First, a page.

Coast Guard District narrative histories 1945
During the amalgamation of the Lighthouse Service and the Coast Guard in 1939, four lightships, the COLUMBIA RIVER LIGHTSHIP 393, the UMATILLA REEF LIGHTSHIP #88, the RELIEF LIGHTSHIP #92, and the SWIFTSURE LIGHTSHIP #113, were transferred to the Coast Guard. These four lightships maintained only three stations as the RELIEF LIGHTSHIP #92 was used on all stations as relief.
(Photo of Relief Lightship displayed with caption below)
The LIGHTSHIP RELIEF used to relieve the other lighthships
At the outbreak of the war, LIGHTSHIPS No. 88 and 113 were removed from their stations by the Navy and replaced by lighted whistle buoys. the ships were reconverted by removing the radiobeacon and antenna mast, by installing armament, by realtering the radio facilities and by increasing the complement of 30 Coast Guardmen and five Coast Guard Officers. The No. 88 was then placed in the Straits of Juan de Fuca as a Recognition Ship and the No. 113 was sent to Alaskan Waters. The removal of these two ships left only the COLUMBIA RIVER LIGHTSHIP #93 on station at the entrance to the Columbia River with the No. 92 to be used as its relief.
Causes of radiobeacon failures were generally easily repairs, but it was the duration of these failures which the District Coast Guard Office worked incessantly to overcome. Monitor stations experienced great difficulty, at times, in notifying an offending station of its inoperation due to the frequent inability to make radio contact with the radiobeacon station which necessitated routing the message through other stations or agencies. Heavy storms in the area destroyed telephone communication and on occasion, visual signals had to be relayed to certain stations. Alarm units, as noted above, were not perfected, so frequently radiobeacon stations were unaware of their defective operation until notified by the Monitor Station. Had there been some means for notifying, under all conditions, the radiobeacon station of its faulty operation immediately after the failure was detected, the duration of faulty operation would have been greatly reduced.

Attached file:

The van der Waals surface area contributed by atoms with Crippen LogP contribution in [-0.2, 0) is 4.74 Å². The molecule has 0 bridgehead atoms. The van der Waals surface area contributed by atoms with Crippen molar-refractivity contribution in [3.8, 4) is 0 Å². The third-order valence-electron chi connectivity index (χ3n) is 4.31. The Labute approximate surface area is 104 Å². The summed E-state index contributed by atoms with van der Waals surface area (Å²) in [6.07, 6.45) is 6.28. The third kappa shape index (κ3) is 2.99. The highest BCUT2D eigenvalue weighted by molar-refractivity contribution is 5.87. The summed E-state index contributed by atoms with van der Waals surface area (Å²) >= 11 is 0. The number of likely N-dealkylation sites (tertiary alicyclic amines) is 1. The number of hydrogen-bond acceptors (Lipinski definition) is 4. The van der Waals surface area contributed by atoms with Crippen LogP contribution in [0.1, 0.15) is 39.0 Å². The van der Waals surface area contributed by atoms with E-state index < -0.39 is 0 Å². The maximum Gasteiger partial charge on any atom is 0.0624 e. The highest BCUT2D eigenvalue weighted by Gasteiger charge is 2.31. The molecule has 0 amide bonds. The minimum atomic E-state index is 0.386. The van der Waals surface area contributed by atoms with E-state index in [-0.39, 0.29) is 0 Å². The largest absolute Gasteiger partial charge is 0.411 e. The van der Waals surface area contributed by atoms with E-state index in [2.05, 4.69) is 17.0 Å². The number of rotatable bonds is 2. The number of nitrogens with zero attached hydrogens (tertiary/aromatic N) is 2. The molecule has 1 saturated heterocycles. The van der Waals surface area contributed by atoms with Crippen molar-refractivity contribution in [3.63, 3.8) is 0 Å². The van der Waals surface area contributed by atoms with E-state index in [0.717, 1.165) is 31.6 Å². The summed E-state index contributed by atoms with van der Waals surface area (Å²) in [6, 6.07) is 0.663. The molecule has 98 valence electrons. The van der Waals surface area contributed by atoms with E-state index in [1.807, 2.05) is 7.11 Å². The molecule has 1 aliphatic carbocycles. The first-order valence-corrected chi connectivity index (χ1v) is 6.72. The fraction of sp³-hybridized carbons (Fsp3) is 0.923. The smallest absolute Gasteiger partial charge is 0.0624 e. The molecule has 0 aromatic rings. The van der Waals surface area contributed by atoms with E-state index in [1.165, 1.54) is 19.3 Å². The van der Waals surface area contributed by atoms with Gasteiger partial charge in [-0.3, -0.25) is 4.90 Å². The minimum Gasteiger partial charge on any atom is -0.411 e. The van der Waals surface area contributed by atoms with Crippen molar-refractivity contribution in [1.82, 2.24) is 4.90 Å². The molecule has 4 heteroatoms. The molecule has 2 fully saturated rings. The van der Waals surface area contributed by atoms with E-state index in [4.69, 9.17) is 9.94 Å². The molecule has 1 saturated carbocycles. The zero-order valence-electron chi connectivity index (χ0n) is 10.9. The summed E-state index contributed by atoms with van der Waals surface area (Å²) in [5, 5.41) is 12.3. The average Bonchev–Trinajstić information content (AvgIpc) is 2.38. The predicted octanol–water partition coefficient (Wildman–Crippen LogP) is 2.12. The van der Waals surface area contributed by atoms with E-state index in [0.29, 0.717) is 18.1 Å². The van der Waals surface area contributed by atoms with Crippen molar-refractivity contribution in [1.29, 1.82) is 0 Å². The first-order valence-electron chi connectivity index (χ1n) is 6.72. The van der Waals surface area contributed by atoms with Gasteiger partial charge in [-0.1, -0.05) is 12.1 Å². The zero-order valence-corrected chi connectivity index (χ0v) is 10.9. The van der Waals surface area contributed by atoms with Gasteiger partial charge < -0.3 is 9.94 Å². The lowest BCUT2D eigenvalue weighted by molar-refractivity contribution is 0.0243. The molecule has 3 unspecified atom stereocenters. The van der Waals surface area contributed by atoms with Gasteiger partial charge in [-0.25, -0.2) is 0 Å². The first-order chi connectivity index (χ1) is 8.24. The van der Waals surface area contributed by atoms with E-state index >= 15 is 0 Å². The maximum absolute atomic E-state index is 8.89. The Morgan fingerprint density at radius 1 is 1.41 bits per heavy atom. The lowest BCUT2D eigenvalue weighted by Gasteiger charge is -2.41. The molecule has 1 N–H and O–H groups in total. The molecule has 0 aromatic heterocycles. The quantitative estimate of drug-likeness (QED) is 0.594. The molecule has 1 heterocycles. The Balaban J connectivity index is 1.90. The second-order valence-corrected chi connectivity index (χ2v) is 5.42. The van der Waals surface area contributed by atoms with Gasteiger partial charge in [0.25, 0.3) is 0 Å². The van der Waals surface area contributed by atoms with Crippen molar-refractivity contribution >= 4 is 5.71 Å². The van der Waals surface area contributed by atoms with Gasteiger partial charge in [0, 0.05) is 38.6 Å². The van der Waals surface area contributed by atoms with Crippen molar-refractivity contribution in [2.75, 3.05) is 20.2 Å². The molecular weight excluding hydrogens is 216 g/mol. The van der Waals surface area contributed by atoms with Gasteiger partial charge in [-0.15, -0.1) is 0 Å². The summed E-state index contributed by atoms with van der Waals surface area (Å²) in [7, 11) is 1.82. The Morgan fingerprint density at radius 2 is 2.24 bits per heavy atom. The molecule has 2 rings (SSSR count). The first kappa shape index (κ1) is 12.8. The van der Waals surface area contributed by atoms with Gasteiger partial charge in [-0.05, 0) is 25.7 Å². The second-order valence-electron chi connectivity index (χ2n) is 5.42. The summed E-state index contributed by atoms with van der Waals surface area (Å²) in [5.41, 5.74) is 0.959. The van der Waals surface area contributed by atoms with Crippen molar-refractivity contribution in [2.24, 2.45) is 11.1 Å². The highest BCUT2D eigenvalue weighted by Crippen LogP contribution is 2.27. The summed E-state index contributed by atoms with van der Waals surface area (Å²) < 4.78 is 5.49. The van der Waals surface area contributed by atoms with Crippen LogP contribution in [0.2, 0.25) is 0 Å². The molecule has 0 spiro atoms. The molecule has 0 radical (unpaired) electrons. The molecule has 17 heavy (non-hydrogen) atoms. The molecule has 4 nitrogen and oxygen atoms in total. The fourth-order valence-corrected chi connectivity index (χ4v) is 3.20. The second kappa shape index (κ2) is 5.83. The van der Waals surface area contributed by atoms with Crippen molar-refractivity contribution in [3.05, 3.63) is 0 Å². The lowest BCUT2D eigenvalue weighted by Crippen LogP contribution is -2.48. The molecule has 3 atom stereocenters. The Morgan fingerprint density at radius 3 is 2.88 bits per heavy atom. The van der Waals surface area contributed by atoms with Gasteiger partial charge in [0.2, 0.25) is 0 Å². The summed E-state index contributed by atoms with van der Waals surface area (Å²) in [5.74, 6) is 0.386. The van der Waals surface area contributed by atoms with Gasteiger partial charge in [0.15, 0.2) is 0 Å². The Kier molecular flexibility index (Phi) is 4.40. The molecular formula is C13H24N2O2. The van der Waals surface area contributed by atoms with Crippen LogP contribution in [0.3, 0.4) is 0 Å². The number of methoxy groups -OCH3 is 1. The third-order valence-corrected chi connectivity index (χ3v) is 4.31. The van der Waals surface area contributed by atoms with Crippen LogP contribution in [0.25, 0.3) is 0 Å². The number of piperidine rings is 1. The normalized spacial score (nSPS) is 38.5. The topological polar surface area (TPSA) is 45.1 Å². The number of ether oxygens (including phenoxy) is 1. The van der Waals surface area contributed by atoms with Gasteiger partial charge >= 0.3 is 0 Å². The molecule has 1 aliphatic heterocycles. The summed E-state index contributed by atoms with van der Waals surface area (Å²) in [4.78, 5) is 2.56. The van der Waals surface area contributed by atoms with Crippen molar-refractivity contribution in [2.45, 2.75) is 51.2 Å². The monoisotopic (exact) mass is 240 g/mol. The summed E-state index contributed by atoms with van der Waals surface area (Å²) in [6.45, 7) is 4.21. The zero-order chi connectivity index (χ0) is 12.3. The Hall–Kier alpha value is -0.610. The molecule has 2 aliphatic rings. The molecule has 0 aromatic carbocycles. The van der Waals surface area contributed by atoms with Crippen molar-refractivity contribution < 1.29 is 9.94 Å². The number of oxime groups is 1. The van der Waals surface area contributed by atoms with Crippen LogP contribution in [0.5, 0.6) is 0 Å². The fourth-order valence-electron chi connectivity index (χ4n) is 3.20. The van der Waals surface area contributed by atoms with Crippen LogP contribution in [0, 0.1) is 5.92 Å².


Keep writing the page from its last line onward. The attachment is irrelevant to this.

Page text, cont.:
Although the radiobeacons in this District were not operating at 100% efficiency, it was the opinion of the District Office that the beacons were operating on a par with beacons throughout the continental United States. This was determined by the reports from mariners and airmen who used beacons as navigational aids and was also due to the determination of the Aids to Navigation Officer to increase the efficiency of the beacons.
A radiobeacon buoy with a working range from 7 to 50 miles had been developed and was considered in the 13th Naval District the year before the war. Trials were made on batteries in some of the rough waters along the coast and on the Columbia River Bar. The batteries proved too fragile so dry packs were tested; these, too, developed defects. As the packs cost $40.00 a piece, much experimentation proved too costly. The District Coast Guard Officer saw the advantage of a perfected radiobeacon buoy in that a string of such buoys along the coast, 15 to 20 miles apart on the 30 fathom curve, would eliminate the necessity of the UMATILLA REEF LIGHTSHIP; the removal of the Lightship would counteract the use of tenders servicing the equipment (buoys had to be serviced every 4 months), as well as the cost. The Aids to Navigation Officer and the District Coast Guard Officer were both in favor of the establishment of a radiobeacon buoy at Grays Harbor Entrance where there had been considerable agitation for a Lightship; this station was within easy run for the CGC MANZANITA. Had the buoy proved applicable to conditions at Grays Harbor, buoys could have easily been installed at Duntze Rock, Yaquina Bay, Tillamook Rock, Umpqua, Coos Bay and Wherever tender equipment was available.